1. How does the client get hold of the WSDL? 
2. How is the Service implemented? Rpc/doc, literal/encoded etc. 
3. Security/DOS issues 
<mag>These issues apply regardless of whether it is a header or not with the exception of rpc/doc. I would support requiring support for both actually. With respect to encoding we should require doc and stay silent on encoding as we require BP support</mag>

4. If a RMP implementation uses different (persistence) cache for different endpoints (for different applications), how does this centralized RMP endpoint get hold of all these caches? 
<mag>That sounds like an implementation problem. Even with all of those caches the groupid/seqno should must still be unique so it will need to return any acknowledgements it finds. How it finds those when it is implemented in this way is not an issue for the specification</mag>

5. If every QoS is treated as a different Service and has a different endpoint, how can we achieve Secure, Transactional and Reliable stuff on the SAME endpoint?
<mag>I don't understand this point. What do you mean with every QoS as a different service?</mag>

6. No mechanisms to prohibit other (non RM) Headers on this request to this special port. 
<mag>I don't see any issue with that, that is by design. That way you can add WSS or other headers particularly to address point 3.</mag>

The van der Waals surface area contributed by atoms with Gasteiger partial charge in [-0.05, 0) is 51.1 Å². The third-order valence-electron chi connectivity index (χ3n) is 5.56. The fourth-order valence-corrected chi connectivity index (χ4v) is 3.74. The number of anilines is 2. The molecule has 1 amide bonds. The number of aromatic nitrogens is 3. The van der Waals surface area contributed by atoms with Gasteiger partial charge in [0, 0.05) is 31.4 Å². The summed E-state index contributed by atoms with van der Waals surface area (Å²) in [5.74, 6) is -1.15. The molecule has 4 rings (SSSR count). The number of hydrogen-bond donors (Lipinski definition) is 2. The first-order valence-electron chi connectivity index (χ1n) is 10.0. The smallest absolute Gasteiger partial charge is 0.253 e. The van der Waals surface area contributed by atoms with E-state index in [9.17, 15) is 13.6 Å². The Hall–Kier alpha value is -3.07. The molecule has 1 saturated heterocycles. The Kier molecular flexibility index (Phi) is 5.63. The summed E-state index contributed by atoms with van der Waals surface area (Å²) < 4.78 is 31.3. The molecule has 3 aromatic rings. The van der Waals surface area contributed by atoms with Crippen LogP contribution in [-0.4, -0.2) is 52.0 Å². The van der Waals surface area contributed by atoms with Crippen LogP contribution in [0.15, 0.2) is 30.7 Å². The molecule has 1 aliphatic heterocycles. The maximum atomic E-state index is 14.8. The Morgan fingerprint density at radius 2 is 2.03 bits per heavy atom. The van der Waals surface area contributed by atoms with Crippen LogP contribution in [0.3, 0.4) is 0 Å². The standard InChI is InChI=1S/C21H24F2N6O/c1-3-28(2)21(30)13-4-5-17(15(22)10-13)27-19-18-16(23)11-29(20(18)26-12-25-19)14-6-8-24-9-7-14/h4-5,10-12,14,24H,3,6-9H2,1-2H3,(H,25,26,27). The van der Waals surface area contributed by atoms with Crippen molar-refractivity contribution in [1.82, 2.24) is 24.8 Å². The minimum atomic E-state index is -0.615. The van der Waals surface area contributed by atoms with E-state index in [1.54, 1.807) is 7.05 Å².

Other issues with Body:
1. Looks odd. All other RM operations are expressed in Headers. 
<mag>Purely subjective. I think it looks more odd to send a SOAP message with only a header</mag>

2. Generally speaking Body contents are meant for end applications. Headers are the extensibility mechanism for Web Services and are a double edge sword. If required, they can be defined statically in the WSDL or can be added dynamically on wire without being defined in the WSDL. 
<mag>I agree. But in this case we are treating the RMP as an application.</mag>

3. Most of us (at least all the Interop participants used some sort of Handlers) will be using Handlers for the RMP implementation. JAX-RPC Handlers are meant to be triggered based on certain Headers, i.e., a Handler definition has a  set of Headers (QNames) that are mapped to it and it is meant to be invoked only when those Headers appear on wire. So if we send this RM operation as a SOAP Body without any Headers, how will the Handler be invoked? We end up peeking into every message if this new implementation requirement is imposed.